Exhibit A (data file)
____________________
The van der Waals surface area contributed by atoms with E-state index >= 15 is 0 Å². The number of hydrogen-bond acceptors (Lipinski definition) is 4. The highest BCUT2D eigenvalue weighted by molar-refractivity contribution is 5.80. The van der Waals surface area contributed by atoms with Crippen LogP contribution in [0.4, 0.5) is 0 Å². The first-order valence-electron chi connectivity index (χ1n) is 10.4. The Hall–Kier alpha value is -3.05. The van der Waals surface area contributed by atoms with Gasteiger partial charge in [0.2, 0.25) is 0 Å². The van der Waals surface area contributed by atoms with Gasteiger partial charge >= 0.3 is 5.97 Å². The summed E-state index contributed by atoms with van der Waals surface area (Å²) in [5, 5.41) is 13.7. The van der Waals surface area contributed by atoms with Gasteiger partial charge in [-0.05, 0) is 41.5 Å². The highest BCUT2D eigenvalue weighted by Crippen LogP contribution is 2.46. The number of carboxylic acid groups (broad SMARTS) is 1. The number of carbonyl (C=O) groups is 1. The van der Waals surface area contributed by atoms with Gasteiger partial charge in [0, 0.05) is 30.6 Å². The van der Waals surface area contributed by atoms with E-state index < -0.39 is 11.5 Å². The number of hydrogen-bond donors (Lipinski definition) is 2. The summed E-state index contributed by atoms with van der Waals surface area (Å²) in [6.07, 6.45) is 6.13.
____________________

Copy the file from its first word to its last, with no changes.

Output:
The van der Waals surface area contributed by atoms with E-state index >= 15 is 0 Å². The number of hydrogen-bond acceptors (Lipinski definition) is 4. The highest BCUT2D eigenvalue weighted by molar-refractivity contribution is 5.80. The van der Waals surface area contributed by atoms with Crippen LogP contribution in [0.4, 0.5) is 0 Å². The first-order valence-electron chi connectivity index (χ1n) is 10.4. The Hall–Kier alpha value is -3.05. The van der Waals surface area contributed by atoms with Gasteiger partial charge in [0.2, 0.25) is 0 Å². The van der Waals surface area contributed by atoms with Gasteiger partial charge >= 0.3 is 5.97 Å². The summed E-state index contributed by atoms with van der Waals surface area (Å²) in [5, 5.41) is 13.7. The van der Waals surface area contributed by atoms with Gasteiger partial charge in [-0.05, 0) is 41.5 Å². The highest BCUT2D eigenvalue weighted by Crippen LogP contribution is 2.46. The number of carboxylic acid groups (broad SMARTS) is 1. The number of carbonyl (C=O) groups is 1. The van der Waals surface area contributed by atoms with Gasteiger partial charge in [0, 0.05) is 30.6 Å². The van der Waals surface area contributed by atoms with E-state index < -0.39 is 11.5 Å². The number of hydrogen-bond donors (Lipinski definition) is 2. The summed E-state index contributed by atoms with van der Waals surface area (Å²) in [6.07, 6.45) is 6.13.